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Astigmatism, for a relatively common eye condition, is not an especially well-understood term. Simply put, it’s a condition that results when your cornea is irregularly shaped.
Because of this condition, light can’t focus on the retina in the back of the eye, making it harder for you to focus on what’s in front of you. In addition to blurry vision, astigmatism can also cause an eye-strain headache as you squint and try to overcome the blurriness on your own.
Fortunately, astigmatism—as diagnosed via an eye test—can usually be treated with the right pair of glasses.
Anatomy of the Eye
Astigmatism can be mild or severe, depending how much the cornea is misshapen. The cornea is the rounded, outermost layer of the eye. Within this thin, clear, outer layer are five thinner layers of tissue or membranes, each with its own function. Their jobs include protecting the eye from foreign objects and infection, as well as keeping the cornea flexible and able to allow light to pass through to the back of the eye.
The retina is the all-important feature in the back of the eye that converts the images you see into electronic signals that travel to the brain. The retina is also very light-sensitive, so if anything interferes with the light reaching it, the retina can’t focus clearly.
Astigmatism means your cornea isn’t smooth and even across its entire surface. One part may bend outward a little too much, or be flatter than another part. Even the slightest variations can affect the light reaching the retina. The majority of people have some form of astigmatism, but if it’s very mild, there won’t be a noticeable impact on vision.
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Effects of Astigmatism
When you’ve struggled to see something close up, far away, or somewhere in between, you’ve probably squinted or leaned forward or leaned back. You’ve given your eyes a workout. These gyrations can cause an eye-strain headache while doing little to clear up your blurred vision. (See also our post “Glaucoma: Symptoms, Treatment, and Prevention of a Serious Eye Disease.”)
Adults who struggle with eye-strain headaches may seek out an ophthalmologist to find out what’s wrong. But children aren’t always so quick to complain or ask for help. And since astigmatism is something you’re usually born with, a child with vision problems and who gets the occasional eye-strain headache may not know any different. He or she may not realize that there’s a solution.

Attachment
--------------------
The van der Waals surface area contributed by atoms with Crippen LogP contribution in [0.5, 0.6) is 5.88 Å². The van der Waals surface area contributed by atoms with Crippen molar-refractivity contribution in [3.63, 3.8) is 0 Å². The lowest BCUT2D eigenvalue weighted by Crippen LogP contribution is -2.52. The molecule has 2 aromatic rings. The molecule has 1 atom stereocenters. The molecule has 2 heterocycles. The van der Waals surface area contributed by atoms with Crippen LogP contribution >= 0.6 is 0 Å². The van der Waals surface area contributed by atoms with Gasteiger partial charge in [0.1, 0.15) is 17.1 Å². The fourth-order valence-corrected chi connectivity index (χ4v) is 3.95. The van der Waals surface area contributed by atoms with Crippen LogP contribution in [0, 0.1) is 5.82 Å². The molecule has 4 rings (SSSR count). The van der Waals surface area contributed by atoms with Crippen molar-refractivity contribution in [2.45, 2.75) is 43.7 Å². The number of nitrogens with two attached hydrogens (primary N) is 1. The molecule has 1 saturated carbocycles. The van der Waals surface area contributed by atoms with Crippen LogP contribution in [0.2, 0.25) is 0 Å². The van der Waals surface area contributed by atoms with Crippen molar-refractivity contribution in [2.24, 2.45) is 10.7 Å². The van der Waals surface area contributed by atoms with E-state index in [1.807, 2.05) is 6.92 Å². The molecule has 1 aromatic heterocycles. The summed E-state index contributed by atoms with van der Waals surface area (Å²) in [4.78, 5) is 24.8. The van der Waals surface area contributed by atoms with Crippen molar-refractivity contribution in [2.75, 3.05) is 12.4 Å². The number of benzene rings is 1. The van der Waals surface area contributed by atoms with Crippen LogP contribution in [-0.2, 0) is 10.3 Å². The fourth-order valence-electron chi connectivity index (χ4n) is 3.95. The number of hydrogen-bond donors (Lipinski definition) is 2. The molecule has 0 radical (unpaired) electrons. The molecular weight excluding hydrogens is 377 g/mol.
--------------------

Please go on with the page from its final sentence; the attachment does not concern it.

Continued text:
“Especially for school-age children, they won’t know that they have astigmatism, even if it requires correction,” says J. Daniel Twelker, OD, as associate professor in the Department of Ophthalmology and Vision Science at the University of Arizona. “They’re not going to generally come to a parent or a teacher and say they can’t see, draw or read at a grade-appropriate level.”
Dr. Twelker adds that correcting astigmatism can greatly improve a child’s ability to read and learn.
If an ophthalmologist has diagnosed astigmatism, you may be able to overcome your corneal imperfections with eye glasses or contact lenses. Glasses can be made with a special cylindrical lens that can correct for astigmatism. Standard soft-lens contact lenses may not be able to compensate for all types of astigmatism. A type of contact lens known as a toric lens, however, can usually do the job.
Your eye doctor may also recommend a therapy called orthokeratology. In the same way that wearing a retainer on your teeth at night can help realign your bite, rigid contact lenses worn at night can sometimes reshape the cornea. You may not need lenses during the day. Not everyone with astigmatism is a good candidate for orthokeratology. Ask your doctor whether this might be an option for you.
Certain types of LASIK or refractive surgery procedures may also help reshape the cornea and eliminate your astigmatism. These interventions focus on removing or treating the layer of the cornea causing the vision problem.
You have options when it comes to treating astigmatism. Don’t live with blurry vision and the occasional eye-strain headache. See an ophthalmologist soon and start your path toward clearer eyesight.
For further reading on related topics, refer to these University Health News posts: